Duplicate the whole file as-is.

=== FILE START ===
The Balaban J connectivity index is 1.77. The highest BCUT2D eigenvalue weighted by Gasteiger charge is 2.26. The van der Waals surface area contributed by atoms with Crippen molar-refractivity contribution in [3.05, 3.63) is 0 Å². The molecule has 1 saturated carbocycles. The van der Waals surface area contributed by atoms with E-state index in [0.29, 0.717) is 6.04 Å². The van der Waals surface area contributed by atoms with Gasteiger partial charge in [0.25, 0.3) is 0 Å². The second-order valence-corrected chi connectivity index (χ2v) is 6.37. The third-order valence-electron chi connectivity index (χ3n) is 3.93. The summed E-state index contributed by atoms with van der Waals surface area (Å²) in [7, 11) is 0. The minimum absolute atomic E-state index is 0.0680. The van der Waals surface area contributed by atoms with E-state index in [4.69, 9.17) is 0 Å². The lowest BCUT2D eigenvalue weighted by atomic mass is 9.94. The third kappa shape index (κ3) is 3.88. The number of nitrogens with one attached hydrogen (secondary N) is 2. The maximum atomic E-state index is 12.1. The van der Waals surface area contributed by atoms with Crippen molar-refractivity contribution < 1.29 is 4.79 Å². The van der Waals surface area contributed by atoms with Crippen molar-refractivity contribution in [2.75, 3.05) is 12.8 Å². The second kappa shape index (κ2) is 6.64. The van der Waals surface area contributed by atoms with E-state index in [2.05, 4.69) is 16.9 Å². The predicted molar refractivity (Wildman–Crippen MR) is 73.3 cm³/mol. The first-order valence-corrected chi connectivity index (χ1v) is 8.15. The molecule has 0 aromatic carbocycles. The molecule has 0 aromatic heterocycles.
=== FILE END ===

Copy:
The Balaban J connectivity index is 1.77. The highest BCUT2D eigenvalue weighted by Gasteiger charge is 2.26. The van der Waals surface area contributed by atoms with Crippen molar-refractivity contribution in [3.05, 3.63) is 0 Å². The molecule has 1 saturated carbocycles. The van der Waals surface area contributed by atoms with E-state index in [0.29, 0.717) is 6.04 Å². The van der Waals surface area contributed by atoms with Gasteiger partial charge in [0.25, 0.3) is 0 Å². The second-order valence-corrected chi connectivity index (χ2v) is 6.37. The third-order valence-electron chi connectivity index (χ3n) is 3.93. The summed E-state index contributed by atoms with van der Waals surface area (Å²) in [7, 11) is 0. The minimum absolute atomic E-state index is 0.0680. The van der Waals surface area contributed by atoms with E-state index in [4.69, 9.17) is 0 Å². The lowest BCUT2D eigenvalue weighted by atomic mass is 9.94. The third kappa shape index (κ3) is 3.88. The number of nitrogens with one attached hydrogen (secondary N) is 2. The maximum atomic E-state index is 12.1. The van der Waals surface area contributed by atoms with Crippen molar-refractivity contribution < 1.29 is 4.79 Å². The van der Waals surface area contributed by atoms with Crippen molar-refractivity contribution in [2.75, 3.05) is 12.8 Å². The second kappa shape index (κ2) is 6.64. The van der Waals surface area contributed by atoms with E-state index in [2.05, 4.69) is 16.9 Å². The predicted molar refractivity (Wildman–Crippen MR) is 73.3 cm³/mol. The first-order valence-corrected chi connectivity index (χ1v) is 8.15. The molecule has 0 aromatic carbocycles. The molecule has 0 aromatic heterocycles.